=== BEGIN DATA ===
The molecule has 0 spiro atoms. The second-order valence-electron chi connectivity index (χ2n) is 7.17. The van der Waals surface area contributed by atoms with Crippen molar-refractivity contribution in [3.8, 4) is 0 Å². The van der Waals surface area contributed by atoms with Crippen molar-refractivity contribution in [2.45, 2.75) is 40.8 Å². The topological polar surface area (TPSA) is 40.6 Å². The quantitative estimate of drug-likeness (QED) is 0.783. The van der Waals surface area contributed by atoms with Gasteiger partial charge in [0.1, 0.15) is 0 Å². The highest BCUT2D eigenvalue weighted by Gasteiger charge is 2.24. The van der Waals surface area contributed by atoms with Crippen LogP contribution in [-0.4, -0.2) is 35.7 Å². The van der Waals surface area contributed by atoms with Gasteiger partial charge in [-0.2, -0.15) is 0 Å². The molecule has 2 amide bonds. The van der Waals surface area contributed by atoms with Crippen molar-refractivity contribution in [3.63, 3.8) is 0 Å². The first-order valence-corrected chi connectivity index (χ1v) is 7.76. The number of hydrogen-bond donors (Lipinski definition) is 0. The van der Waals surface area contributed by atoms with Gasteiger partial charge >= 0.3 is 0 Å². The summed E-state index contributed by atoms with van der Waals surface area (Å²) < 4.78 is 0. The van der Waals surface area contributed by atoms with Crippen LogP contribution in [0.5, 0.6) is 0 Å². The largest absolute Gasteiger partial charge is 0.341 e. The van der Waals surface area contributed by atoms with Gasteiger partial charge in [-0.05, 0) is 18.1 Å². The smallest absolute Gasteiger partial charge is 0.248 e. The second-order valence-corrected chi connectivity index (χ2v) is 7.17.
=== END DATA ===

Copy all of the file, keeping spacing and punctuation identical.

The molecule has 0 spiro atoms. The second-order valence-electron chi connectivity index (χ2n) is 7.17. The van der Waals surface area contributed by atoms with Crippen molar-refractivity contribution in [3.8, 4) is 0 Å². The van der Waals surface area contributed by atoms with Crippen molar-refractivity contribution in [2.45, 2.75) is 40.8 Å². The topological polar surface area (TPSA) is 40.6 Å². The quantitative estimate of drug-likeness (QED) is 0.783. The van der Waals surface area contributed by atoms with Gasteiger partial charge in [0.1, 0.15) is 0 Å². The highest BCUT2D eigenvalue weighted by Gasteiger charge is 2.24. The van der Waals surface area contributed by atoms with Crippen LogP contribution in [-0.4, -0.2) is 35.7 Å². The van der Waals surface area contributed by atoms with Gasteiger partial charge in [-0.2, -0.15) is 0 Å². The molecule has 2 amide bonds. The van der Waals surface area contributed by atoms with Crippen molar-refractivity contribution in [3.63, 3.8) is 0 Å². The first-order valence-corrected chi connectivity index (χ1v) is 7.76. The number of hydrogen-bond donors (Lipinski definition) is 0. The van der Waals surface area contributed by atoms with Gasteiger partial charge >= 0.3 is 0 Å². The summed E-state index contributed by atoms with van der Waals surface area (Å²) < 4.78 is 0. The van der Waals surface area contributed by atoms with Crippen LogP contribution in [0.5, 0.6) is 0 Å². The largest absolute Gasteiger partial charge is 0.341 e. The van der Waals surface area contributed by atoms with Gasteiger partial charge in [-0.05, 0) is 18.1 Å². The smallest absolute Gasteiger partial charge is 0.248 e. The second-order valence-corrected chi connectivity index (χ2v) is 7.17.